In a normal unmedicated labor, there should be no need for an IV. You can keep yourself well hydrated by taking sips of water or sucking on ice chips between contractions. If you choose to have antibiotics during labor, they may be administered through an IV. In this case you may ask for a hep lock or hep well, which will allow the nurse to hook up the IV when necessary and unhook it after the antibiotics are completed without having to insert another needle if a second round of antibiotics is needed. Some women find having an IV diminishes mobility, although the amount is highly variable. Some women find an IV makes them feel as if they are sick. Some women are uncomfortable with the thought of an IV being inserted. Some pain medications require the use of an IV before they can be administered. If pitocin is used, it will be administered through an IV.
The people you have chosen to labor with you will determine the atmosphere of the labor room. It is important that you have chosen a support team that understands how you want to handle your labor and what you expect of them. Some women find that having many friends and family allows them to feel comfortable and well cared for. Other women find that having too many people is distracting, and they prefer to have only one or two special support persons. Other women feel that their baby's birth is a time of special family bonding and prefer to be with only the baby's father and siblings.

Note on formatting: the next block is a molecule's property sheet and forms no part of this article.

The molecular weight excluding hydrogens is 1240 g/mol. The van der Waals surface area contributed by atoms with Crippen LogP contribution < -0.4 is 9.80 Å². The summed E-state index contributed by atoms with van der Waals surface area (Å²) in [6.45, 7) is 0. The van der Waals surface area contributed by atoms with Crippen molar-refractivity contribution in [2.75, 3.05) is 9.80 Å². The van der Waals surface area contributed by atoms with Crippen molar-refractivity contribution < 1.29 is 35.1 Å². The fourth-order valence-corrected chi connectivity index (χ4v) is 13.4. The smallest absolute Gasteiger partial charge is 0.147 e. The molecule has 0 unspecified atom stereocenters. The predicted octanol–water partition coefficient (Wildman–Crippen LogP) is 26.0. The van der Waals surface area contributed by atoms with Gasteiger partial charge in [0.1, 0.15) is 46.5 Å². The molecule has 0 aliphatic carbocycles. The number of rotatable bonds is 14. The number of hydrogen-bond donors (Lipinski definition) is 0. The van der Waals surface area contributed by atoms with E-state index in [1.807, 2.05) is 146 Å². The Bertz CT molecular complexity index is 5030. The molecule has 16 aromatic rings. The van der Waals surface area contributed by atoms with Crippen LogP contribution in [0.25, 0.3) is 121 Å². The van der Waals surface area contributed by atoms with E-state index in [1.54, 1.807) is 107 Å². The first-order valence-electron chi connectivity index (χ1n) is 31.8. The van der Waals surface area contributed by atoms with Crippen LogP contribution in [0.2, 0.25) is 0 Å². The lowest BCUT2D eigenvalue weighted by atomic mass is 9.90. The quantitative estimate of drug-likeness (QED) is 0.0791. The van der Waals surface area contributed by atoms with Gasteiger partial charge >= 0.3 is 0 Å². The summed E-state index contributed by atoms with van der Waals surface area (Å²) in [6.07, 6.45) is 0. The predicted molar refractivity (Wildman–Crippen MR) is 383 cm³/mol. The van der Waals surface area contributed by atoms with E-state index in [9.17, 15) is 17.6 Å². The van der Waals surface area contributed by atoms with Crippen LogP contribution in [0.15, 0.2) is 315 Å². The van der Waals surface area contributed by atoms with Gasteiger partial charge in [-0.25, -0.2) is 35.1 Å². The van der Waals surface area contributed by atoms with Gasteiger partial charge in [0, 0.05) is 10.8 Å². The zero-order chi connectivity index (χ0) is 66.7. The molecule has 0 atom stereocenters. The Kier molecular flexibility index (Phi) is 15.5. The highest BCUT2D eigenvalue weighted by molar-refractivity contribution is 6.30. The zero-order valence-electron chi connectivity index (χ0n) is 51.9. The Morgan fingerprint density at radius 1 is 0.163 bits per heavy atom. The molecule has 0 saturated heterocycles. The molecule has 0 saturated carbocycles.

The way in which remember your labor can be greatly affected by the mementos you keep. Some women want lots of visual documentation and ask family or friends to take pictures and/or video of as much as possible. Other women want pictures, but prefer that the photographer be aware of modesty issues and not shoot from angle that show body parts. Other women choose not to have their picture taken during labor, instead they focus their photo opportunities around holding the new baby.
You may also have options for foot prints, id bracelets and other items that are available at hospitals or birth centers. Some women like to have pictures of the nurses or doulas who helped them labor. Some women like to have an audio recording of part of their labor.
Don't Offer Medication
If you want to give birth without medication, it may be necessary to include a line in your birth plan that states you understand medication is available, but please do not offer it. Some women find that well meaning nurses or doctors offer medication even though they know the mother wanted to give birth naturally. Such offers of "relief" are hard to turn down because women in labor are highly suggestible.
Most women prefer a dimly lit or dark room when laboring, though some like it bright and cheerful. Does your birth place have windows that could or should be covered? Are the lights on dimmer switches or can you use a variety of light fixtures to get only as much light as you want? Can you use candles for mood lighting?
Some women want soft or gentle music playing while they labor, some women want absolute quiet. Does your birth place have a way for you to play CD?s or another source of music? Is there street noise or other sources of distracting background noise to interfere with the environment you would like?
Many women find spending time in a labor tub or shower to be a great comfort measure. Does your birth place have access to a source of water for comfort? Could you rent or buy a tub to use? How easy will it be for you to use the tub or shower?